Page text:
Print 71 comment(s) - last by Snuffalufagus.. on Dec 24 at 6:12 PM


Blu-ray players and Blu-ray content showing signs of increased sales.

Despite the end of the high definition disc war with HD DVD Blu-ray has not turned in to the runaway success Sony would like it to be. Recently though there have been signs Blu-ray is finally seeing signs of quantifiable success.

In Britain Futuresource reports consumers bought 462,500 Blu-ray discs in November, an increase of 165% from October. In France, Blu-ray's share of the optical disc market is expected to double next year to 6%. In Europe, overall Blu-ray player sales are expected to reach 2.5 million units in 2009 without including the PlayStation 3.

In Japan, research firm GFK Retail and Technology reports Blu-ray disc recorders have surpassed 50% market share a significant increase from October 2007 when Blu-ray disc recorders accounted for only 10% of the market. GFK also reports Blu-ray is replacing DVD 1.5 times faster than DVD replaced VHS.

For content, the Blu-ray version of the “The Dark Knight” sold 600,000 copies in one day according to TVPredictions breaking records for high definition disc sales. Of the 3 million combined copies of “The Dark Knight” sold, Blu-ray accounted for roughly 20%.

Finally, CDR Info reports that Pony/Canon will release the first movie title on a hybrid Blu-ray/DVD disc in Japan in February. The significance of this technology is the hybrid BD/DVD disc is compatible with current DVD and Blu-ray players. Also the DVD and Blu-ray layers can be accessed without needing to flip the disc.

The hybrid disc is intended to speed the transition to Blu-ray technology and was introduced nearly four years ago. The disc conforms to specifications released by the Blu-ray Disc Association for the "Blu-ray Disc, Hybrid Format".  Infiniti storage media claims that it achieves a compatibility of 99% according to tests made on 64 Blu-ray and DVD players.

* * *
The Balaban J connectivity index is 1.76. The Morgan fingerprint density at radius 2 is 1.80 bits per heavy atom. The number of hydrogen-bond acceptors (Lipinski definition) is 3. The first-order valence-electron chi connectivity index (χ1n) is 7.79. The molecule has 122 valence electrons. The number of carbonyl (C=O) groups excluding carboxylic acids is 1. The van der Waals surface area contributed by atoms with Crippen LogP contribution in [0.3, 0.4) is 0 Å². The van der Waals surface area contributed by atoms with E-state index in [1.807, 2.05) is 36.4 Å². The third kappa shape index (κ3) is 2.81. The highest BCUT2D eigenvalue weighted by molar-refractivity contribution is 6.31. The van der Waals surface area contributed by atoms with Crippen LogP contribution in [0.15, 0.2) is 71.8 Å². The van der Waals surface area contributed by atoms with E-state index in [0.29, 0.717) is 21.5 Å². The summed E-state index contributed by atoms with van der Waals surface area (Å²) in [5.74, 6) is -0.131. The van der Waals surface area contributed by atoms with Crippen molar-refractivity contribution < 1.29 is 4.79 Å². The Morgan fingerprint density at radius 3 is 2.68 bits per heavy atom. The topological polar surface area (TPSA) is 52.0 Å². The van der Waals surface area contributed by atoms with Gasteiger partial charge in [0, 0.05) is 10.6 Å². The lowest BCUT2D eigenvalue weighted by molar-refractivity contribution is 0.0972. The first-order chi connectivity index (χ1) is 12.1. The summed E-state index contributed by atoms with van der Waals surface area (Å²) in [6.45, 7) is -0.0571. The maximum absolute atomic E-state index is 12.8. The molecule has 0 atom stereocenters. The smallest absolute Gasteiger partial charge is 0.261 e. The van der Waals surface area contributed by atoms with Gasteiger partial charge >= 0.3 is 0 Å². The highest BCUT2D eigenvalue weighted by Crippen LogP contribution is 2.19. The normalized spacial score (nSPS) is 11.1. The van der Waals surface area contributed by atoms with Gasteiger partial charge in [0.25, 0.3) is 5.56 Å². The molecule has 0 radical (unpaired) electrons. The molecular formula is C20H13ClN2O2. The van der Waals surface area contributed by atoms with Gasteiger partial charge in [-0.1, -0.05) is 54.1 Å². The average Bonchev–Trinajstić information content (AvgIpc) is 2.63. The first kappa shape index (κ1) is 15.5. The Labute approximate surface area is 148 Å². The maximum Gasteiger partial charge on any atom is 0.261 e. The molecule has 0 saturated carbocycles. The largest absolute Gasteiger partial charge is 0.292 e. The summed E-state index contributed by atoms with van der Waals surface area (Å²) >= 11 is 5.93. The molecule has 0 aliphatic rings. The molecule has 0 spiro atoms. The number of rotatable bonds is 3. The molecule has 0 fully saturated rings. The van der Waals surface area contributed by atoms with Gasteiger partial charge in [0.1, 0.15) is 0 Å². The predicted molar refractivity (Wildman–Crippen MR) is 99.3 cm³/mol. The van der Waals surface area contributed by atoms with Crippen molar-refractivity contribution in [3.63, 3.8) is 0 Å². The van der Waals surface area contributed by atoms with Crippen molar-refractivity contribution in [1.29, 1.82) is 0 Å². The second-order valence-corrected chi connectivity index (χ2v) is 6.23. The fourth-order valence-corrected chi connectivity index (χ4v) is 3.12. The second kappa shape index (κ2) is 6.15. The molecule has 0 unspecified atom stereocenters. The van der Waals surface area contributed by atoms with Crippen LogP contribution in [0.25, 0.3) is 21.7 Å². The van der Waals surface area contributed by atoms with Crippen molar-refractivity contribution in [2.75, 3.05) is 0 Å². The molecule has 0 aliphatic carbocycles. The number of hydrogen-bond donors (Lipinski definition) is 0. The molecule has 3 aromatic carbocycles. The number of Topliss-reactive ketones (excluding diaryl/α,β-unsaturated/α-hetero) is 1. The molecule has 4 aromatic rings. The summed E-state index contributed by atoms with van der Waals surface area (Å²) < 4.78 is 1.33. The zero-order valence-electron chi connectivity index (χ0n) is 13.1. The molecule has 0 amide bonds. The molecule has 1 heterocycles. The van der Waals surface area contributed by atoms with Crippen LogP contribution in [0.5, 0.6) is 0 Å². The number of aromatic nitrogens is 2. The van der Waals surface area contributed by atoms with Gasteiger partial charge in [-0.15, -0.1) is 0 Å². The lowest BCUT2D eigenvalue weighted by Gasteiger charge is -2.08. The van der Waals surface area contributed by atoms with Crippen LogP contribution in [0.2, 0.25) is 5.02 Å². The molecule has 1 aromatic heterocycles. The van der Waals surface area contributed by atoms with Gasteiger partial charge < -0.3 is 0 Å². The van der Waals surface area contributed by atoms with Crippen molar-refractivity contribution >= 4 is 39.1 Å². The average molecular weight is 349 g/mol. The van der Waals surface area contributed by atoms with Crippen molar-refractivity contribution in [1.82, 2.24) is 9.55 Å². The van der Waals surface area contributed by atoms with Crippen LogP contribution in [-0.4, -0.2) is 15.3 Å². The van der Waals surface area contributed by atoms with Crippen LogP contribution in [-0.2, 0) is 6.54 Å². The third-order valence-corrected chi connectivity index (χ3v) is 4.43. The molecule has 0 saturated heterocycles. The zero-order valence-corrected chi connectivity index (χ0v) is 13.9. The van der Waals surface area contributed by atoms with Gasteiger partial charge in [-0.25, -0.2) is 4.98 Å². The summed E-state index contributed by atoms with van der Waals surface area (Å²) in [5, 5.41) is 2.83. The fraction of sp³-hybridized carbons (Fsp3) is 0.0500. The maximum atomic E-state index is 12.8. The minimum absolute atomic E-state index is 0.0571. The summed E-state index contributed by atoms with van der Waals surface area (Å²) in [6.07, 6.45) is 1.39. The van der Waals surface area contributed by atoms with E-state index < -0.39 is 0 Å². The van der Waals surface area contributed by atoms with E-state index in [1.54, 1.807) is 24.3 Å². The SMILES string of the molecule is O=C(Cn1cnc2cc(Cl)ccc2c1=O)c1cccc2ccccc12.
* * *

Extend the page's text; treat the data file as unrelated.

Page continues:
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RE: I've said it before...
By theapparition on 12/23/2008 11:29:49 AM , Rating: 2
Yep, and you don't own a stream. You can't watch it as many times as you want free of charge. You can't watch it without internet access, take it to a friend's house, use it in a classroom.

While I understand your point, and happen to agree with you.....technically you're wrong.

The BD license "allows" the viewing of the content on the disc, but you don't own it. Legally, you are not allowed to take it to a "friends" house, nor are you allowed to bring it into a classroom, which would constitute a "public exhibition". Luckily, HD-DVD forced BD to include mandatory managed copy, otherwise, BD would be a lot more restrictive than it even is now.

Legal technicalities aside, I prefer to own a disc any day.

RE: I've said it before...
By masher2 on 12/23/2008 12:31:51 PM , Rating: 1
FYI, a friend's house doesn't meet the legal definition of "public" (unless your friend opens his house to one and all), and a public classroom would normally fall under educational fair use exclusions.

RE: I've said it before...
By theapparition on 12/23/2008 2:11:56 PM , Rating: 2
Under the BD license, it specifically only gives rights to view in one's own home, unless you consider your friend's house your own.

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